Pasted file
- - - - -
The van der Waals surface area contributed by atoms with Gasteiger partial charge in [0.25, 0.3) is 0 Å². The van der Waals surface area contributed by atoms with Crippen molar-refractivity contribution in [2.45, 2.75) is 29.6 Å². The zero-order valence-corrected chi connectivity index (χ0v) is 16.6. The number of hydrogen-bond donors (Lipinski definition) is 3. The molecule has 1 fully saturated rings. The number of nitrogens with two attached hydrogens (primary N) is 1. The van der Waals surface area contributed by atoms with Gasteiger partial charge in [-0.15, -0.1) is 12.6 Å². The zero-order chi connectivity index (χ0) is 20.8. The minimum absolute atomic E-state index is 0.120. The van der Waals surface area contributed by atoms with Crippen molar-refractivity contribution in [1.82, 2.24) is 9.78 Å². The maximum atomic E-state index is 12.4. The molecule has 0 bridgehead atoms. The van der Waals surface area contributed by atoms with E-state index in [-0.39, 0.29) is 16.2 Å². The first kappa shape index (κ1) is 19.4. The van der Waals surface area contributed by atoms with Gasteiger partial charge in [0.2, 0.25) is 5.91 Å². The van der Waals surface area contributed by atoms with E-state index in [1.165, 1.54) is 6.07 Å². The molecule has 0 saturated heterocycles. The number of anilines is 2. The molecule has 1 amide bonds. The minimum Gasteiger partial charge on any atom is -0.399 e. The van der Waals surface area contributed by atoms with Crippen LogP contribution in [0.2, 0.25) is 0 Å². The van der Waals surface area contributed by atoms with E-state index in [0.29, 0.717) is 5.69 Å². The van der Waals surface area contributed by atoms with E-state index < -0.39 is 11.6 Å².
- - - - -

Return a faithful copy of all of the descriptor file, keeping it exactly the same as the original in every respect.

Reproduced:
The van der Waals surface area contributed by atoms with Gasteiger partial charge in [0.25, 0.3) is 0 Å². The van der Waals surface area contributed by atoms with Crippen molar-refractivity contribution in [2.45, 2.75) is 29.6 Å². The zero-order valence-corrected chi connectivity index (χ0v) is 16.6. The number of hydrogen-bond donors (Lipinski definition) is 3. The molecule has 1 fully saturated rings. The number of nitrogens with two attached hydrogens (primary N) is 1. The van der Waals surface area contributed by atoms with Gasteiger partial charge in [-0.15, -0.1) is 12.6 Å². The zero-order chi connectivity index (χ0) is 20.8. The minimum absolute atomic E-state index is 0.120. The van der Waals surface area contributed by atoms with Crippen molar-refractivity contribution in [1.82, 2.24) is 9.78 Å². The maximum atomic E-state index is 12.4. The molecule has 0 bridgehead atoms. The van der Waals surface area contributed by atoms with E-state index in [-0.39, 0.29) is 16.2 Å². The first kappa shape index (κ1) is 19.4. The van der Waals surface area contributed by atoms with Gasteiger partial charge in [0.2, 0.25) is 5.91 Å². The van der Waals surface area contributed by atoms with E-state index in [1.165, 1.54) is 6.07 Å². The molecule has 0 saturated heterocycles. The number of anilines is 2. The molecule has 1 amide bonds. The minimum Gasteiger partial charge on any atom is -0.399 e. The van der Waals surface area contributed by atoms with Crippen LogP contribution in [0.2, 0.25) is 0 Å². The van der Waals surface area contributed by atoms with E-state index in [0.29, 0.717) is 5.69 Å². The van der Waals surface area contributed by atoms with E-state index < -0.39 is 11.6 Å².